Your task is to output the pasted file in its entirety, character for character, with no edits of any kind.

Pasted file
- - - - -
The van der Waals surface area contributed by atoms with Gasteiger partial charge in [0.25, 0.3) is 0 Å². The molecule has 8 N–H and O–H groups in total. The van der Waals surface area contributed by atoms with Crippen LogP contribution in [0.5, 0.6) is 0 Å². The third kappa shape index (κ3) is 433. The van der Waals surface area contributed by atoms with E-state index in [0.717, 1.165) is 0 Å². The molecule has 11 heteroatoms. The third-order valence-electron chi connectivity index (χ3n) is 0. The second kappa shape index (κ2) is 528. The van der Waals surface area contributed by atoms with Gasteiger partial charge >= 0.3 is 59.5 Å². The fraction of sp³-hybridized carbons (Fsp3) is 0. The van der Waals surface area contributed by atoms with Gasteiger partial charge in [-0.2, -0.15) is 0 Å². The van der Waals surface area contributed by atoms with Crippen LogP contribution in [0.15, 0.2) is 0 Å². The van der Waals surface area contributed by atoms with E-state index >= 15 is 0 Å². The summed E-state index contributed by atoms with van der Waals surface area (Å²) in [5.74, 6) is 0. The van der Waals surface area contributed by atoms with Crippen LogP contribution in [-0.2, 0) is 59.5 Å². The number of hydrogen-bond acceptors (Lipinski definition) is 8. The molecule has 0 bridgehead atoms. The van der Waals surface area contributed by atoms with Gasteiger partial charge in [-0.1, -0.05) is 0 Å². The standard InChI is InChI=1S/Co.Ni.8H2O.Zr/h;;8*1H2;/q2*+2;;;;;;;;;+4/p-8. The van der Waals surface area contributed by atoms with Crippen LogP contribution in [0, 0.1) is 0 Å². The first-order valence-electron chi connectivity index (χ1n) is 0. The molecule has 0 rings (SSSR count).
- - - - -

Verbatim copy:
The van der Waals surface area contributed by atoms with Gasteiger partial charge in [0.25, 0.3) is 0 Å². The molecule has 8 N–H and O–H groups in total. The van der Waals surface area contributed by atoms with Crippen LogP contribution in [0.5, 0.6) is 0 Å². The third kappa shape index (κ3) is 433. The van der Waals surface area contributed by atoms with E-state index in [0.717, 1.165) is 0 Å². The molecule has 11 heteroatoms. The third-order valence-electron chi connectivity index (χ3n) is 0. The second kappa shape index (κ2) is 528. The van der Waals surface area contributed by atoms with Gasteiger partial charge >= 0.3 is 59.5 Å². The fraction of sp³-hybridized carbons (Fsp3) is 0. The van der Waals surface area contributed by atoms with Gasteiger partial charge in [-0.2, -0.15) is 0 Å². The van der Waals surface area contributed by atoms with Crippen LogP contribution in [0.15, 0.2) is 0 Å². The van der Waals surface area contributed by atoms with E-state index >= 15 is 0 Å². The summed E-state index contributed by atoms with van der Waals surface area (Å²) in [5.74, 6) is 0. The van der Waals surface area contributed by atoms with Crippen LogP contribution in [-0.2, 0) is 59.5 Å². The number of hydrogen-bond acceptors (Lipinski definition) is 8. The molecule has 0 bridgehead atoms. The van der Waals surface area contributed by atoms with Gasteiger partial charge in [-0.1, -0.05) is 0 Å². The standard InChI is InChI=1S/Co.Ni.8H2O.Zr/h;;8*1H2;/q2*+2;;;;;;;;;+4/p-8. The van der Waals surface area contributed by atoms with Crippen LogP contribution in [0, 0.1) is 0 Å². The first-order valence-electron chi connectivity index (χ1n) is 0. The molecule has 0 rings (SSSR count).